You can use any other software that can handle scanning, and image editing. "United States Of America" to "Untied States of Vespucia" and change the Secretary of the Treasury

        The bills don't even have to be perfect. You can even use a carat to change the phrase "This note is legal tender" to "This note is ^not legal tender" and the phrase "Federal Reserve Bank" to "Federal Express Banc" and the phrase "United States of America" to "Untied States of Vespucia".

        You could put a portrait of "George Bush" or even "Alfred E. Newman" on the bill and/or change the denomination to $3.14, you could change the Secretary of the Treasury's signature to 'Pee Wee Herman'.

        Then you would have a bill that could be fired out of the back of your getaway van in a crowded place to distract the mobs of people into picking up bills blocking the way of the persuing police. Or just drop them on the trading floor of the NYSE...

  • by LostCluster (625375) * on Monday February 16, 2004 @11:38PM (#8301262)
    Honestly, I don't see why people would be too up in arms about this. Digital copying of money can produce some pretty good fakes. And remember, the standard a counterfeit bill has to pass is not an expert's exam, but the exam of the kid at the grocery store. If the bad guy can successfully pass the bill there, it's too late.

    Afterall, those who want to photograph money for inclusion in a poster or such in compliance with the too big, too small or other clearly-wrong copy rules spelled out in the law can still do so optically. Making images of money shouldn't be as easy as technology has made making images of everything else.
    • Digital copying of money can produce some pretty good fakes

      I'd still like to see how someone would go about copying transparent sections of notes, other than cutting a section out and using stickytape (which I've heard has been tried) that looks obviously dodgy.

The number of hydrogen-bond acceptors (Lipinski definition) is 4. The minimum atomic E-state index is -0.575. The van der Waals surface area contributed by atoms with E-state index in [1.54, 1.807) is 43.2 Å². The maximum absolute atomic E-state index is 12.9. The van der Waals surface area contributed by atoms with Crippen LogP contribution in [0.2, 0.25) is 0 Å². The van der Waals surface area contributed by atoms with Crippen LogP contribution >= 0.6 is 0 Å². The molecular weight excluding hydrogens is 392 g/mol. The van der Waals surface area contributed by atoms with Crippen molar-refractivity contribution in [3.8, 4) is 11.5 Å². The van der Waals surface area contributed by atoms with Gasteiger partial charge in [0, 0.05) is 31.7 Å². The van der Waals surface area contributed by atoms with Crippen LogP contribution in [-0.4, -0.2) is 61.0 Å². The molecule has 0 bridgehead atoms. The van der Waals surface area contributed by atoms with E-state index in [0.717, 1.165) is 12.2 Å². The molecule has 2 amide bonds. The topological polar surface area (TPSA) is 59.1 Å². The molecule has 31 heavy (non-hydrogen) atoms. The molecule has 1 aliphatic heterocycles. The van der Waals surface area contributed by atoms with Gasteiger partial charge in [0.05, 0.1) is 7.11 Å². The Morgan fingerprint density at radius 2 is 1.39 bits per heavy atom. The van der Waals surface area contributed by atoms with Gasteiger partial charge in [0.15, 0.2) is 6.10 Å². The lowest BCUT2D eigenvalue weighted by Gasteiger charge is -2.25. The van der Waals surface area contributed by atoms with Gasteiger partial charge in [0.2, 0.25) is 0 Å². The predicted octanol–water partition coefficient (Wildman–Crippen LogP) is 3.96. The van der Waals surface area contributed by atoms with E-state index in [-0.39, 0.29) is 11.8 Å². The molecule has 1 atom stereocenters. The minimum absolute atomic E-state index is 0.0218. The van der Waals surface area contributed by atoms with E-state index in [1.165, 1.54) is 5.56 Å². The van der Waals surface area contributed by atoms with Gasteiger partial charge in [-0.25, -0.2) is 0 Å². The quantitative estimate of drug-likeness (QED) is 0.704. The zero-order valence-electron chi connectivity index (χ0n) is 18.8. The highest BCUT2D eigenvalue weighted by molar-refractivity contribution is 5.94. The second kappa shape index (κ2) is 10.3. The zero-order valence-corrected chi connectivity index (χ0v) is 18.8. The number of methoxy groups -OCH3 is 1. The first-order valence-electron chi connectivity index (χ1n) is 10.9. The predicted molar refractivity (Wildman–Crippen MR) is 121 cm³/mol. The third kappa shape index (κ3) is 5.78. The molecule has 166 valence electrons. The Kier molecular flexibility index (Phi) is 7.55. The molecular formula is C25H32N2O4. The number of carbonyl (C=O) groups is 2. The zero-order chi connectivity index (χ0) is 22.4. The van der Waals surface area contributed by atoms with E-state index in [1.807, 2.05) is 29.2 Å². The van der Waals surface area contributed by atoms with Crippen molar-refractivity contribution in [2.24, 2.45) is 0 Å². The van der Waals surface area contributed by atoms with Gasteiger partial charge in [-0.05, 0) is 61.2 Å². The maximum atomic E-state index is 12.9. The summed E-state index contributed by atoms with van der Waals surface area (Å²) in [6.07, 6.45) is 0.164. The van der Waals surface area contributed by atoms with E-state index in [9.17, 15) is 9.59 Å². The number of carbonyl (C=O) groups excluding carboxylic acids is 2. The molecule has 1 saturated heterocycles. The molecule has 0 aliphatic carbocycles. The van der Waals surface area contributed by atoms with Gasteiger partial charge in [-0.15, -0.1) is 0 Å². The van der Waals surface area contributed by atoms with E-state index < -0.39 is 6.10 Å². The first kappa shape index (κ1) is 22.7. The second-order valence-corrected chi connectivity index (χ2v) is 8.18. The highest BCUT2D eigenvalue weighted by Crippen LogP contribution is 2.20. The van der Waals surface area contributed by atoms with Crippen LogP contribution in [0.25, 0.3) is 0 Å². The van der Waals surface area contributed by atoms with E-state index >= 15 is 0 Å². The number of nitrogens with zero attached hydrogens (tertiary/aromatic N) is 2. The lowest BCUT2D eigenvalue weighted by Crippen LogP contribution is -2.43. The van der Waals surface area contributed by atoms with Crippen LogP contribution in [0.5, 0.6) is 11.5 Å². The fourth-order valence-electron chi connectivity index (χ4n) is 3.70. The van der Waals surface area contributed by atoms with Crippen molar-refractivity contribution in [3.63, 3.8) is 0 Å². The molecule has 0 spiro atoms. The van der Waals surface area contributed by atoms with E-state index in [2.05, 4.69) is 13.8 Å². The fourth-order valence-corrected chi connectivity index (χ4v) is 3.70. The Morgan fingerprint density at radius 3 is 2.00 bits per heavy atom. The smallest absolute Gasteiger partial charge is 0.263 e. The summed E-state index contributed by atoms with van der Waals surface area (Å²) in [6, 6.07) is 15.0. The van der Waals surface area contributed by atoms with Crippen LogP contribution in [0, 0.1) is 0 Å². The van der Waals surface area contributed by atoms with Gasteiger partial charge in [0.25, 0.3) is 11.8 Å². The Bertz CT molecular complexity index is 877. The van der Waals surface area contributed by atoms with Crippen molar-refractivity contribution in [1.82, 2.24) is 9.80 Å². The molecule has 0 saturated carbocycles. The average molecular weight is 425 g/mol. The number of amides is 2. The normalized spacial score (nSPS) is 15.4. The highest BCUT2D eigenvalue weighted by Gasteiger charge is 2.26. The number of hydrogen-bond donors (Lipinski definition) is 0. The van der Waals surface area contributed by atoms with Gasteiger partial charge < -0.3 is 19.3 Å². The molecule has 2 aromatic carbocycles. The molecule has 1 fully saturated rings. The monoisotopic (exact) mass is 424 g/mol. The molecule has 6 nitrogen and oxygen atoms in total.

• by iminplaya (723125) <iminplaya.gmail@com> on Monday February 16, 2004 @11:43PM (#8301308) Journal
      This is a nice smoke screen to get people to accept gov't mandated tech. After this kind of thing gets through, the next thing will mandated DRM. Old equipment will be banned fron the 'net. "Upgrade" now or go to jail.
      • by DebianRcksLindowsLie (752247) on Monday February 16, 2004 @11:51PM (#8301375) Homepage
        Just wait until they start mandating what DRM, anti-counterfeiting, etc. software must be included in your operating system. Help Debian or your favorite Free Software OS get a foothold. Click the link in my .sig for more. Click my homepage for too much information.
        • by Tassach (137772)
          The real problem is that printed paper currency is technologically obsolete, and has been for at least the last decade. We need a new kind of cash.

          One solution would to go back to using coins made of precious metal, preferably where the value of the metal is close to the face value of the coin. Of course, governments hate this idea, as it destroys thier ability to conjure money from thin air. Gold coin is also impractical for large transactions, which is one of the main reasons we started using paper m

      • by wibs (696528) on Tuesday February 17, 2004 @02:59AM (#8302412)